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A Tech-Econ Mashup with a Libertarian Flavor

Why Didn’t Sprint Give the Pre Away Free?

Michael at Techdirt poses the question (and answers it):

Basically, let Sprint subsidize more of the phone — which it would easily make back in service fees (since the phone requires a two year contract with its most expensive data plan). Pricing the phone at $199 makes it a direct comparison to the iPhone, and that’s the last thing that Palm or Sprint should want. But dropping the price to $1 (or, hell, give the damn phone away for free with a two year plan), would get it a lot of attention, and give people a real reason to switch away from other carriers or other phones, and give the Pre a shot. Trying to compete with the iPhone by just saying “but we’re better” doesn’t work.

My answer: because Sprint and Palm don”t want you to assume that their new handset, which presumably took a long time and a large budget to develop, is a cheap piece of crap. There are lots of cheap copy-cat handsets out there on the market, and even among the decent ones, if it’s not a BlackBerry or an iPhone, no one outside of gadget-geek circles is really paying attention to it. Pricing the Pre at $1 would signal to consumers that it’s nothing more a stripped down, crappy, kiddie version of a real smartphone.

Furthermore, I’d guess that Palm may be trying to poach the early adopters from Apple. While the iPod and the MacBook are still relatively expensive compared to other mp3 players and notebooks, Apple and it’s iCrap isn’t quite the same spendy, for-cool-kids-only brand that it was a few years ago. That you can order an Apple laptop from Best Buy’s website (really) is evidence enough that the brand has become mainstream. When priced at $500 two years ago, only the richest of the hipsters could afford an iPhone; today any Joe Schmoe with $99 can get one. All of this indicates that Apple had one damn effective business model: attract the hipsters first, then pair quirky Gen-Y advertising with steady price declines (or declines in the price-performance ratio), and watch the money pour in as more and more consumers switch to your product. Today, Apple is becoming a household name. The word “iPod” itself is joining the ranks of brand names that have lost their trademark to ubiquity, like “kleenex” and “google,” and I wouldn’t be surprised if someday “iPhone” becomes synonymous with “smartphone.” My guess is that Palm is trying to replicate, or at least profit off of, Apple’s get-the-hipsters-and-the-rest-will-follow strategy. Only Palm isn’t just saying “But we’re better,” they’re also saying “the iPhone is stale.”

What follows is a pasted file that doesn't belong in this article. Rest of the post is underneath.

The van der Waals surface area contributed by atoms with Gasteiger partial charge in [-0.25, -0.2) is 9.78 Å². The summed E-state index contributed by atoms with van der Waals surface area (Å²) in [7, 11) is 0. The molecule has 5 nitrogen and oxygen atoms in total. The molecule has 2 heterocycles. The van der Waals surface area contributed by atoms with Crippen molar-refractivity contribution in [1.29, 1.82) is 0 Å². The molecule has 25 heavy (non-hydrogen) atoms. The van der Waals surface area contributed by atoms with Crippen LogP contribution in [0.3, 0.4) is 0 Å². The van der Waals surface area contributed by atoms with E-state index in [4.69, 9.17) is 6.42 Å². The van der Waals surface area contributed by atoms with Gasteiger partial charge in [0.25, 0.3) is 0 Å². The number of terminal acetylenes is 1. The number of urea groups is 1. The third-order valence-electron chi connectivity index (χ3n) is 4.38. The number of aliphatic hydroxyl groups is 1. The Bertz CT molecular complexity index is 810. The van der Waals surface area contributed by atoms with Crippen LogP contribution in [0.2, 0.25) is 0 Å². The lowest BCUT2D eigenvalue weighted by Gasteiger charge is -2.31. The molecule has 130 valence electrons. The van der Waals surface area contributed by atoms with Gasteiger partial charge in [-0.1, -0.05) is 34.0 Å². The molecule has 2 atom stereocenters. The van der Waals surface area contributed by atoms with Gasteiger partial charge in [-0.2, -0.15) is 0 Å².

Of course, copying a strategy that relied on bringing a revolutionary new product to market requires that, um, you actually have a revolutionary new product to bring to the market. The iPhone had a stylus-free touchscreen and an intuitive user interface. While I’ve heard good things about the Pre, it still has a friggin’ keypad(!) for crying out loud…

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Whenever you find that you are on the side of the majority, it's time to pause and reflect.
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